Pink Hair andAll Good Round Sauce. It must be Fuzzbox!


We've_Got_a_Fuzzbox_and_We're_Gonna_Use_It_03Somewhere back in the early to mid Eighties, (no one exactly knows when) four dizzy school girls got together and decided to do something with their lives in Birmingham rather than be destined to grace the checkouts in their local Tesco’s.

Sisters Jo and Maggie Dunne (four years older) were eagerly learning to play lead guitar and bass respectively whilst Vickie Perks only had eyes for being a front lady with microphone in hand and petite, blonde Tina O’Neill, already had drumsticks in her tiny grip ready for her first lesson. Not really coming up with any great ideas for a band name, one of them came up with the idea of playing around with one of the instruments they were now rehearsing with. A ‘Fuzzbox,’ to describe it in his entirety, is a guitar pedal used to create a distorted sound. It was first used by Jimi Hendrix and was an essential item to create a surround sound of blurred or ’fuzzy’ noises in rock music predominately. It also was and still is, a certain piece of equipment used by many punk groups around at the time to give the very essence to a punk rock sound. Thus ‘We’ve Got A Fuzzbox And We’re Gonna Use It’ was born…


Although with their brightly coloured rags and market off cuts image that was more Barbie than pure punk, they were appealing, but albeit out of date. Gracing the Indie charts was about as good as they could get in their early days. Too clean and well made up for anything along side The Slits, they took their place next to fellow extreme make up appliers, Strawberry Switchblade in the quest for pouts, powder, ribbons and vacant expressions. Now well equipped and fully all lessoned up on their respective instruments, they were ready to release their first single.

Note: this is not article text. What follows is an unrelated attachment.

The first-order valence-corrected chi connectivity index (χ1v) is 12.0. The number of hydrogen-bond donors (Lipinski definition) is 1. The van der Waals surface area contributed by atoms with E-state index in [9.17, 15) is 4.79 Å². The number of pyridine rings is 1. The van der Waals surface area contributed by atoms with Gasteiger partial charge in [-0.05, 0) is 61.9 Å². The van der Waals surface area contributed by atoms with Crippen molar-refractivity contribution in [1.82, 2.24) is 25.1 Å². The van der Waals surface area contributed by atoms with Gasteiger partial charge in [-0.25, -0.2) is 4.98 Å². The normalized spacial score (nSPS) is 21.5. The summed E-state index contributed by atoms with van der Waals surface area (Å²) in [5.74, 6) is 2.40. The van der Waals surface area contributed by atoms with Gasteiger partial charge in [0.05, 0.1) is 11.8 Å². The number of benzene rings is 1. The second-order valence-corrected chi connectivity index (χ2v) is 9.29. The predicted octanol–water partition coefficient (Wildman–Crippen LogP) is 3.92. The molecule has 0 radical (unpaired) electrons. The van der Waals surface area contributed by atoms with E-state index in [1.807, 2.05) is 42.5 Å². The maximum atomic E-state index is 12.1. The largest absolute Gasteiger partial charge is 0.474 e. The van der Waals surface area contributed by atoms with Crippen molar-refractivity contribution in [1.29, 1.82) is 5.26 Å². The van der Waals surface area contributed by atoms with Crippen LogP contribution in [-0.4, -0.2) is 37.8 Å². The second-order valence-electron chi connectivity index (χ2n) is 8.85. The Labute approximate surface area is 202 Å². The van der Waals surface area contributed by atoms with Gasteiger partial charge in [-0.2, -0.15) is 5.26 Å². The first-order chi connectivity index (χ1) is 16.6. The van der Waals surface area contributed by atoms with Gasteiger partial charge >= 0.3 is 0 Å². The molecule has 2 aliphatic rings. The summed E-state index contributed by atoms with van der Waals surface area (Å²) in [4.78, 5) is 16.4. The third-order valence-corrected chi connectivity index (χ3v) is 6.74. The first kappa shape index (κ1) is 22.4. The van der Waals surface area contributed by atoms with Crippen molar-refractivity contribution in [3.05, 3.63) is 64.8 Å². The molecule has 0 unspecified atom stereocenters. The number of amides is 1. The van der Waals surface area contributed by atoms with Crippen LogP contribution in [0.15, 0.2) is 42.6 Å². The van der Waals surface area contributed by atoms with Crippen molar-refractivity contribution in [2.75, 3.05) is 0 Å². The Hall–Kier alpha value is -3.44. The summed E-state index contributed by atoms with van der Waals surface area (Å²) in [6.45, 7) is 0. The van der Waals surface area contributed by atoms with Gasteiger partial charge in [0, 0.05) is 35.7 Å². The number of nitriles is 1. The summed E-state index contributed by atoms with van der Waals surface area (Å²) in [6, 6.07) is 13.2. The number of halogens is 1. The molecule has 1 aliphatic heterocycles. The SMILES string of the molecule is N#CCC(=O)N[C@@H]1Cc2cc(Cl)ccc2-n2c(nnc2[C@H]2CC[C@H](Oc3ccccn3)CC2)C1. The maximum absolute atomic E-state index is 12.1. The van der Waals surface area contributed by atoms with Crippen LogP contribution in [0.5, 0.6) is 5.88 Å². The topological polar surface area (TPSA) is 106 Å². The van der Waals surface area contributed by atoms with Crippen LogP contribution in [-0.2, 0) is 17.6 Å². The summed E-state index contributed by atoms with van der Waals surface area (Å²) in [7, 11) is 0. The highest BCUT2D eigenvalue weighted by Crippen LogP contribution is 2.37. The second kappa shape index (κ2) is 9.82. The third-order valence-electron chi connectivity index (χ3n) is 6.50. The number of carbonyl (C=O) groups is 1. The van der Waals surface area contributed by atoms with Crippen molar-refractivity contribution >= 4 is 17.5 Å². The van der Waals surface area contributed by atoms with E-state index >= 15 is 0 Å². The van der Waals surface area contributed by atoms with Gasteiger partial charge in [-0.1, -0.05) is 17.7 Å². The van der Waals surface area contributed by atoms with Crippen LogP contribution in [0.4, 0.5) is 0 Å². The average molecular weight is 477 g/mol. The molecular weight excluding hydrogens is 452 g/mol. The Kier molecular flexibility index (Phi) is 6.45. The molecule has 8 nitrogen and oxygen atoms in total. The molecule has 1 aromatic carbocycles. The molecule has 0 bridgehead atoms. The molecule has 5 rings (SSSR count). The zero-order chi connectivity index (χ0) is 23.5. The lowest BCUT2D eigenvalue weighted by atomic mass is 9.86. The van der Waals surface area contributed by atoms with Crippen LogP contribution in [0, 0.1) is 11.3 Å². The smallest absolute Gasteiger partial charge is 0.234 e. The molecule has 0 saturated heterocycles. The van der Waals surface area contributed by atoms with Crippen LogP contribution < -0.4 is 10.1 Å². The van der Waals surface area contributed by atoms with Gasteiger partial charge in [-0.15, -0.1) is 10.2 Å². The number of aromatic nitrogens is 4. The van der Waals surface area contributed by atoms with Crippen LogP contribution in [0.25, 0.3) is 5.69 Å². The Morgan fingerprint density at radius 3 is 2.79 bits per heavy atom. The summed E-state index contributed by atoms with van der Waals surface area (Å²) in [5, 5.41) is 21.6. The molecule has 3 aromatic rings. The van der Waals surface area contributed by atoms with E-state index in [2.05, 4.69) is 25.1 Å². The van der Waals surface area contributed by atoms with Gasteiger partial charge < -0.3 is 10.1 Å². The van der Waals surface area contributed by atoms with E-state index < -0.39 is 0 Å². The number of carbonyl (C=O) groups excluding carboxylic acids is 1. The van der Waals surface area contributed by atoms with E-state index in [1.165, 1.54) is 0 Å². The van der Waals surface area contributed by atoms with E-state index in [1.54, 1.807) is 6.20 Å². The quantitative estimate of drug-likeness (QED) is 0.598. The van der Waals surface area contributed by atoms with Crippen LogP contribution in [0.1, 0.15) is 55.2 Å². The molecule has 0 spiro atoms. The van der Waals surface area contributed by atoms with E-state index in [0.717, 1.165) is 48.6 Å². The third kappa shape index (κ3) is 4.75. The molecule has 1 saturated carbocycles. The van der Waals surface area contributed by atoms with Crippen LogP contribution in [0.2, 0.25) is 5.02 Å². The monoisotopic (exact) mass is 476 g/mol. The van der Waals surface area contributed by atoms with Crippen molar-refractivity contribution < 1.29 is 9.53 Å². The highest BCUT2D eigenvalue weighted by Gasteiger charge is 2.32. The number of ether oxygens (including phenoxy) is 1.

Looking back on this band, we wonder if it could have been possible for this band to have kept going. Leaving the scene on such a creative high, it always seems such a shame that band’s depart company when to appears that they could have had so much more to say. We had watched Fuzzbox grow and we grew with them, from their messy, embarrassing and over coloured take on punk they were, only briefly mind, to punk what the Cheeky Girls were to pop music; but they broke away, rather glamorously from all that and became the most sort after girly group in the late Eighties, if only for a couple of years – they were the ultimate girl power band.

Spice girls? You ain’t a patch on Fuzzbox…


The Birth Of The Goth In Me Part 1


goth-2166338__340Back in the 80’s, teenagers I think experimented a lot more with their looks and music a lot more than the youth of today. By the time 1983 came around, Goths were already taking a hold in school.

Over the last two years or so, I had noticed the amount of back combing which had sprung out of nowhere in the girls toilets coupled with a heavy smell of Ellnet hairspray which clung to the walls in the corridors.

My secondary school at the time was a rough pit of thugs and loose girls. Most of us had been on detention at least once that week. Most of us smoked, drank and stayed out late. We ate chips each lunchtime and stood at the bottom of the playground sharing a cigarette between 9 of us. I guess it was about that time when I started to become ‘disillusioned with life’ if there is such a thing when you’re 12.

New Romantics where hitting the music scene but none of that had trickled into school yet. Hard music was for the boys with many of them trying out loafers and drainpipes for the first time a al Madness. Us girls where listening to Madonna’s Like A Virgin and very little else. Music had been in two phases around that time – you either loved the sweetness of Five Star or you were trying to listen to Bad Manners backwards for hidden messages. Guys wearing lip gloss was still for wimps. It hadn’t hit our rough neck school yet.

I think the only outlet there is these days is Cosplay – something me and my son take part in when the big events are on at the NEC or the ExCel. But that isn’t music related. Inn the 80’s, heros were bands, singers and musicians. There were video games but you couldn’t dress like Pac Man. You wanted to look like Robert Smith (with bad make up) or Stevie Nicks (if you moved closer to whimsical rather than Bat Cave girl.) They sang your thoughts, your feelings and were a visual tool in how you wanted to look. Music was everything.

And I’m sorry Sisters of Mercy – as much as you don’t want to be associated with Goth, the last time I saw you in concert was at Bristol 2016. The whole auditorium was a sea of Goths with pale faces. These are your fan base. They buy your records. They have made you rich. Get over it.